Columbus is not short on new restaurant and bar offerings. The Short North alone has become a veritable meat grinder of options; each new space forced into a fixed geography and through the same grinding die…which is not to say that there aren’t some wonderful dishes and drinks to be had. But the Short North became what it is now ages ago. New ventures there are profiting from the neighborhood’s success, not necessarily the other way around.
So when spots pop up in places you didn’t expect (a swanky gastropub in Clintonville, a gourmet pizza nook in Olde Towne East, an adventurous pan-Caribbean bistro in Merion Village), there’s naturally going to be a little added value. Or maybe a lot. Maybe a freight train’s worth.
Franklinton’s journey dates back farther than Columbus’s, of course – as it was settled some fifteen years prior to the latter – yet it remained a developmental dead zone for a very long time. Once dubbed ‘The Bottoms,’ the area languished for decades, struggling to tread water under federal floodplain restrictions.
Those times, it seems, have come to an end.
It’s been a decade since the completion of the floodwall, and there are a number of projects in the works. Under the guidance of the Franklinton Development Association and its Executive Director Jim Sweeney, one such project has become something of a lightning rod for the neighborhood.
For nearly three years now, the 400 West Rich Street Arts Complex has been steadily evolving into one of the most dynamic spaces in the city. Dating back to 1911, the building was the longtime home of the D.A. Ebinger Sanitary Company (a.k.a. EBCO, Oasis International), the birthplace of the modern drinking fountain and dehumidifier. After starting with just 12 art studios, the building beneath the tracks now boasts nearly a hundred such studios, massive event spaces, a biweekly farmer’s market, and its most recent venture, Strongwater, geographically once the old EBCO lobby. And true to form, it too has undergone its own metamorphosis – albeit over a relatively short timeline.
Sitting in one of the Mad Men-esque waiting rooms within the main space, general manager Kris Howell and chef Will Johnston spoke about the progression from event space to full service kitchen and bar.
“It developed very organically,” Howell began. “We opened the gallery back in August , the bar in October, and the kitchen has been up since January. It works in tandem with the art studios, one feeding the other. We’re trying to keep the creative energy open throughout.
“It is a place where the artists can come hang out and have a drink, but we want it to be a destination, too, to bring people in from outside Franklinton.”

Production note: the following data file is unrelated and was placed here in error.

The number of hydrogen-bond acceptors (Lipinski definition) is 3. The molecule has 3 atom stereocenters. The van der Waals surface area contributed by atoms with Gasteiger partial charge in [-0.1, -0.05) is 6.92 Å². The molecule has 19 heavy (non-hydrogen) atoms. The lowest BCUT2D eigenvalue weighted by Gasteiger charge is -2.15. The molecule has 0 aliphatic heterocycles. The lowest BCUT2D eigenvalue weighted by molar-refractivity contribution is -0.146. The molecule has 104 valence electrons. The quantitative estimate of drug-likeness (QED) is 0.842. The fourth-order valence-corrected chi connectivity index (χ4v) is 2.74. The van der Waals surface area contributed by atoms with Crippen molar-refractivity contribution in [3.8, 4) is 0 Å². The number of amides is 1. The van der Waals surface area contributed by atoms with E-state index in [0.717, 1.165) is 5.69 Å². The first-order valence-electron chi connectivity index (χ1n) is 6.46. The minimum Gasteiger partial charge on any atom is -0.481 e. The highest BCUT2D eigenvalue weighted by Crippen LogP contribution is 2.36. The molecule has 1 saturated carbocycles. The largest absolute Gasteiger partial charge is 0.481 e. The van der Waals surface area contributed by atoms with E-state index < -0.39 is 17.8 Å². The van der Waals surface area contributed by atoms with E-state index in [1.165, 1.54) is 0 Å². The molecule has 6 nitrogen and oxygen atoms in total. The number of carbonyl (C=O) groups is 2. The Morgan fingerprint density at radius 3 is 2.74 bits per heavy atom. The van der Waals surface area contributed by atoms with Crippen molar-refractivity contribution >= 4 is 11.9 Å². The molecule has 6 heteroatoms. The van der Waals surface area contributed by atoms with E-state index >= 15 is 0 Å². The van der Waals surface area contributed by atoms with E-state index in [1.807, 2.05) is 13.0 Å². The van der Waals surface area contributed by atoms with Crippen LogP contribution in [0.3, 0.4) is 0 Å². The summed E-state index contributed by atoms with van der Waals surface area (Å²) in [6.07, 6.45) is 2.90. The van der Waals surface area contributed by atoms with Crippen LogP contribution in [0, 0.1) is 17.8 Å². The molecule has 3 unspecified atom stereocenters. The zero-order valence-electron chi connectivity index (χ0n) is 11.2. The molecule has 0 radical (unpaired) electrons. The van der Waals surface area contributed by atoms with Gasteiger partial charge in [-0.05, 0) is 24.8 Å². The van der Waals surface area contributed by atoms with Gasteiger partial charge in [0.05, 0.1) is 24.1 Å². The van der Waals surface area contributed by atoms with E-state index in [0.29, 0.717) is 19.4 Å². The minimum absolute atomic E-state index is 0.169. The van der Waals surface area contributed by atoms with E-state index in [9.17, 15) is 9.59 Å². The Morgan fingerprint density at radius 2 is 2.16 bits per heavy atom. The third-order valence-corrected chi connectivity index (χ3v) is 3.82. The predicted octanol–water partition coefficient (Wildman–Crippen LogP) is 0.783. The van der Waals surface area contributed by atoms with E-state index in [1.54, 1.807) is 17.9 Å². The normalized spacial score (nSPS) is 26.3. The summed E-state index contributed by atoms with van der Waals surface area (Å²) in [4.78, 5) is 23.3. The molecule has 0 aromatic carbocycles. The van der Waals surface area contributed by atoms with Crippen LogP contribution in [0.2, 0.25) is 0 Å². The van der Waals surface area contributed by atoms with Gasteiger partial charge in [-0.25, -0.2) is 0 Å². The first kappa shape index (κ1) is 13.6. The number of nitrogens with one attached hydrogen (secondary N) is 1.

The bar itself features ten handles of craft beer (a number that Howell says is soon to expand) and a nice tight cocktail menu: five offerings, each flashing some combination of a Columbus-borne component or a house-made ingredient.
Perhaps the most interesting amongst them is the Strongwater Rye, a habanero and port-brined peppercorn-infused bourbon that’s sort of the flagship spirit. Needless to say, it completely repurposes the word ‘heat’ when it comes to whiskey. Howell tagged its strength in tandem with the name ‘Strongwater,’ an 19th-century term for alcohol that doubles as an homage to both Franklinton’s flood history and the building’s origins.
As for the food, Johnston dubs it somewhere within the triangle of New American small plates, mid-south barbeque, and vegan/vegetarian. That last part may seem out of place at first blush, but it’s just another nod to the inclusive spirit that drives the entire project.
Johnston, formerly of Black Creek Bistro, had to chuckle openly about his chili pepper-adorned chef’s pants, but was impassioned about his food.
“None of it is an afterthought,” he said.
The whole-kernel corn waffles that prop up the Cincinnati-inspired redeye chili are fantastic both as a base for booze to come or as a late-night topper.
“Cincinnati chili tends to be very sweet,” said Johnston, “so we tried to go more bitter, adding chocolate and espresso notes.”
If chili and waffles or a meatloaf sandwich feels too heavy to you, there are plenty of other options. A couple whole smoked chicken wings with habanero glaze, or a plate of vegan jackfruit tacos with sriracha slaw and chimichurri rojo might set you right.
Johnston spoke adoringly about two of their more prominent local partnerships as well: scratch breads from PerZoot’s Matt Swint, and OH! artisan potato chips. Everything is modestly priced, making it all even more appealing as you consider the comparatively highfalutin hotspots just across the river.
This is still just the beginning for Franklinton, really. Howell made special note of the impending arrival of two major additions to the area: the new headquarters of the Columbus Idea Foundry and the relocation of Glass Axis art education studio coming this fall.
“It just shows that the hard work we’ve all put in, with [building operations manager] Chris Sherman pushing the whole project, sweating and bleeding since day one, it’s all solid. It was the right thing to do.
“Every neighborhood goes through cycles,” said Howell. “Franklinton was vibrant in the past, and it will be vibrant again.”
Certainly, Strongwater is a powerful stroke in the right direction.
Strongwater Food & Spirits is located within 400 West Rich, but can be found in your GPS at 401W Town St. Visit 400’s indoor farmer’s market on March 8 and 22 from 11 a.m. to 2 p.m. For more, see www.400westrich.com.